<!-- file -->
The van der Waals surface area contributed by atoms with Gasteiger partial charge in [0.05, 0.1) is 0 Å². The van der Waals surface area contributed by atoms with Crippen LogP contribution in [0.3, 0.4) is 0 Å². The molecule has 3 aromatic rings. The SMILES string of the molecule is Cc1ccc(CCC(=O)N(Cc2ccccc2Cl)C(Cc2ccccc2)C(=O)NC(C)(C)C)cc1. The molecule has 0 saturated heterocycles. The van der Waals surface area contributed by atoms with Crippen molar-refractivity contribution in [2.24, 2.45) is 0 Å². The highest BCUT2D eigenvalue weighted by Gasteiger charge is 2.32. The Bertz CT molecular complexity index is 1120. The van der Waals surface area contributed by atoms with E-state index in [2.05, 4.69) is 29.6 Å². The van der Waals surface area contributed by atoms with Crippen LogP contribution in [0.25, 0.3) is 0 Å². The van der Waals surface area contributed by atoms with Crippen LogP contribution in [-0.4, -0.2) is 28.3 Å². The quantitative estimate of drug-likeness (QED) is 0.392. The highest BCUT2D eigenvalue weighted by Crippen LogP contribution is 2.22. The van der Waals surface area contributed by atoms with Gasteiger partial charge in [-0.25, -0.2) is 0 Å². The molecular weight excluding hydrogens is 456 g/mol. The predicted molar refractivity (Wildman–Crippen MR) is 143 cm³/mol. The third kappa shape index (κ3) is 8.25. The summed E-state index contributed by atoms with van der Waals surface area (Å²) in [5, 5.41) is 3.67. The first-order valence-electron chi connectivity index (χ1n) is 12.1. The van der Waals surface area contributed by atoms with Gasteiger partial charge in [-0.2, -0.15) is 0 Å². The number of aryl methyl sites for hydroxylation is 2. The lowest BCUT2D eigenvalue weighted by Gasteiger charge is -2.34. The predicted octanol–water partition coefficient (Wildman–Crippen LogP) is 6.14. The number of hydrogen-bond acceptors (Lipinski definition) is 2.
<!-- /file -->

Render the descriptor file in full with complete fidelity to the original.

The van der Waals surface area contributed by atoms with Gasteiger partial charge in [0.05, 0.1) is 0 Å². The van der Waals surface area contributed by atoms with Crippen LogP contribution in [0.3, 0.4) is 0 Å². The molecule has 3 aromatic rings. The SMILES string of the molecule is Cc1ccc(CCC(=O)N(Cc2ccccc2Cl)C(Cc2ccccc2)C(=O)NC(C)(C)C)cc1. The molecule has 0 saturated heterocycles. The van der Waals surface area contributed by atoms with Crippen molar-refractivity contribution in [2.24, 2.45) is 0 Å². The highest BCUT2D eigenvalue weighted by Gasteiger charge is 2.32. The Bertz CT molecular complexity index is 1120. The van der Waals surface area contributed by atoms with E-state index in [2.05, 4.69) is 29.6 Å². The van der Waals surface area contributed by atoms with Crippen LogP contribution in [0.25, 0.3) is 0 Å². The van der Waals surface area contributed by atoms with Crippen LogP contribution in [-0.4, -0.2) is 28.3 Å². The quantitative estimate of drug-likeness (QED) is 0.392. The highest BCUT2D eigenvalue weighted by Crippen LogP contribution is 2.22. The van der Waals surface area contributed by atoms with Gasteiger partial charge in [-0.25, -0.2) is 0 Å². The molecular weight excluding hydrogens is 456 g/mol. The predicted molar refractivity (Wildman–Crippen MR) is 143 cm³/mol. The third kappa shape index (κ3) is 8.25. The summed E-state index contributed by atoms with van der Waals surface area (Å²) in [5, 5.41) is 3.67. The first-order valence-electron chi connectivity index (χ1n) is 12.1. The van der Waals surface area contributed by atoms with Gasteiger partial charge in [-0.2, -0.15) is 0 Å². The number of aryl methyl sites for hydroxylation is 2. The lowest BCUT2D eigenvalue weighted by Gasteiger charge is -2.34. The predicted octanol–water partition coefficient (Wildman–Crippen LogP) is 6.14. The number of hydrogen-bond acceptors (Lipinski definition) is 2.